Working in the California Legislature is a part-time job. All these folks have other jobs, and I am sure that some of their jobs intersect with legislation, and further the interests of the industries which give campaign money, but that is not make it illegal or a conflict of interest.
So what would be a conflict?
Let’s start with the Legislative Rule:
“A public official shall not participate in any action or decision by the legislature, including votes, if a conflict of interest exists. Cal. Gov’t Code § 87102.5.Legislators may not participate, by voting or any other action, on the floor of either house, or in committee or elsewhere, in the enactment or defeat of legislation in which he or she has a personal interest.” Joint Rule 44.
Here is Government Code, Section 87102.5 (I am giving the whole section so you can work through the issues yourselves.)
“(a) The remedies provided in Chapter 3 (commencing with Section 83100) shall apply to any Member of the Legislature who makes, participates in making, or in any way attempts to use his or her official position to influence any of the following governmental decisions in which he or she knows or has reason to know that he or she has a financial interest:
(1) Any state governmental decision, other than any action or decision before the Legislature, made in the course of his or her duties as a member.
(2) Approval, modification, or cancellation of any contract to which either house or a committee of the Legislature is a party.
(3) Introduction as a lead author of any legislation that the member knows or has reason to know is nongeneral legislation.
(4) Any vote in a legislative committee or subcommittee on what the member knows or has reason to know is nongeneral legislation.
(5) Any rollcall vote on the Senate or Assembly floor on an item which the member knows is nongeneral legislation.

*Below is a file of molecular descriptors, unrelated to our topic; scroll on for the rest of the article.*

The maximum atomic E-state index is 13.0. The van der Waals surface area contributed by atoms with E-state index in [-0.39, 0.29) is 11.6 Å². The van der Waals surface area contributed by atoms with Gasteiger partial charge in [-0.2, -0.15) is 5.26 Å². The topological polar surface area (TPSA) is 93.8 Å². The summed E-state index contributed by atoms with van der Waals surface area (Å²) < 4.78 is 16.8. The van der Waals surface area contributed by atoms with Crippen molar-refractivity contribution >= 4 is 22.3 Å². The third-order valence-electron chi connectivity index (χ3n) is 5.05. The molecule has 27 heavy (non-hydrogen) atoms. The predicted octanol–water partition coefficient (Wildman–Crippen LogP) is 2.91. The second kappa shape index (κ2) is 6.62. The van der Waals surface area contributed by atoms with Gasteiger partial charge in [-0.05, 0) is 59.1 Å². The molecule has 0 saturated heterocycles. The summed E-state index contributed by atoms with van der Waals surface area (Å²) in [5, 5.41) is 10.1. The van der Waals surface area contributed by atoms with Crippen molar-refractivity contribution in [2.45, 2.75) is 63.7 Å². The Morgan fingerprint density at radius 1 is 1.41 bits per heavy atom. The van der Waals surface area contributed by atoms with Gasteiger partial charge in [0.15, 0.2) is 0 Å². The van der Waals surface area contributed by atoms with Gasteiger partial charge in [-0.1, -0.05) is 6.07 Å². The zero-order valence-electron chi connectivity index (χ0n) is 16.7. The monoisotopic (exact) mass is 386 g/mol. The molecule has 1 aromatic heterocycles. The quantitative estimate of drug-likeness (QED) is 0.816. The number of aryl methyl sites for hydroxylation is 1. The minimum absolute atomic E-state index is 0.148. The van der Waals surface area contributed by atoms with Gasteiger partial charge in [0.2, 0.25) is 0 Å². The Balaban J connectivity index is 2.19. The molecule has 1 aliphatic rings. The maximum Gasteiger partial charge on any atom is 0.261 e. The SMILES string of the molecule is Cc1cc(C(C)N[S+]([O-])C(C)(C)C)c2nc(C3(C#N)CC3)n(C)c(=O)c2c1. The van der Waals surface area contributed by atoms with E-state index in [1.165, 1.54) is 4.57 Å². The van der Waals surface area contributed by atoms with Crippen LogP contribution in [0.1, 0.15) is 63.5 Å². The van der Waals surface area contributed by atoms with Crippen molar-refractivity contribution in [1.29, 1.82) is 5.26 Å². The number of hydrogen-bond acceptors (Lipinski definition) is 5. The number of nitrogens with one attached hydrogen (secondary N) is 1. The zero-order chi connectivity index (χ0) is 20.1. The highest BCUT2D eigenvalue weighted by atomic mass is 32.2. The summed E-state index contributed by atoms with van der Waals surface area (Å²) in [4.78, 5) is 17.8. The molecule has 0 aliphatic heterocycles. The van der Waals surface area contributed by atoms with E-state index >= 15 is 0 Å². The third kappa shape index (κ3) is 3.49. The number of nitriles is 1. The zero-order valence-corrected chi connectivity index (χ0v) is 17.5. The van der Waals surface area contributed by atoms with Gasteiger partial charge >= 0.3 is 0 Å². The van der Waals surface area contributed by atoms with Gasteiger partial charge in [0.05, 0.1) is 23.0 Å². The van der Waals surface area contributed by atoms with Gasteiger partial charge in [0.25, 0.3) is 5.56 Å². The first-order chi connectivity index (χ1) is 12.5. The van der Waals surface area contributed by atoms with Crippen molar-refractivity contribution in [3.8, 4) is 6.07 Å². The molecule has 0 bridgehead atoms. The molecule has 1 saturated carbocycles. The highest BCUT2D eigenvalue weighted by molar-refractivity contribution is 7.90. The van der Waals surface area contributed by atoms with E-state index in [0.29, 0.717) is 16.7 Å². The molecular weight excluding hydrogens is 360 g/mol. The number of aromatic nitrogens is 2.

(6) Any action or decision before the Legislature in which all of the following occur:
(A) The member has received any salary, wages, commissions, or similar earned income within the preceding 12 months from a lobbyist employer.
(B) The member knows or has reason to know the action or decision will have a direct and significant financial impact on the lobbyist employer.
(C) The action or decision will not have an impact on the public generally or a significant segment of the public in a similar manner.
(7) Any action or decision before the Legislature on legislation that the member knows or has reason to know will have a direct and significant financial impact on any person, distinguishable from its impact on the public generally or a significant segment of the public, from whom the member has received any compensation within the preceding 12 months for the purpose of appearing, agreeing to appear, or taking any other action on behalf of that person, before any local board or agency.
(b) For purposes of this section, all of the following apply:
(1) Any action or decision before the Legislature means any vote in a committee or subcommittee, or any rollcall vote on the floor of the Senate or Assembly.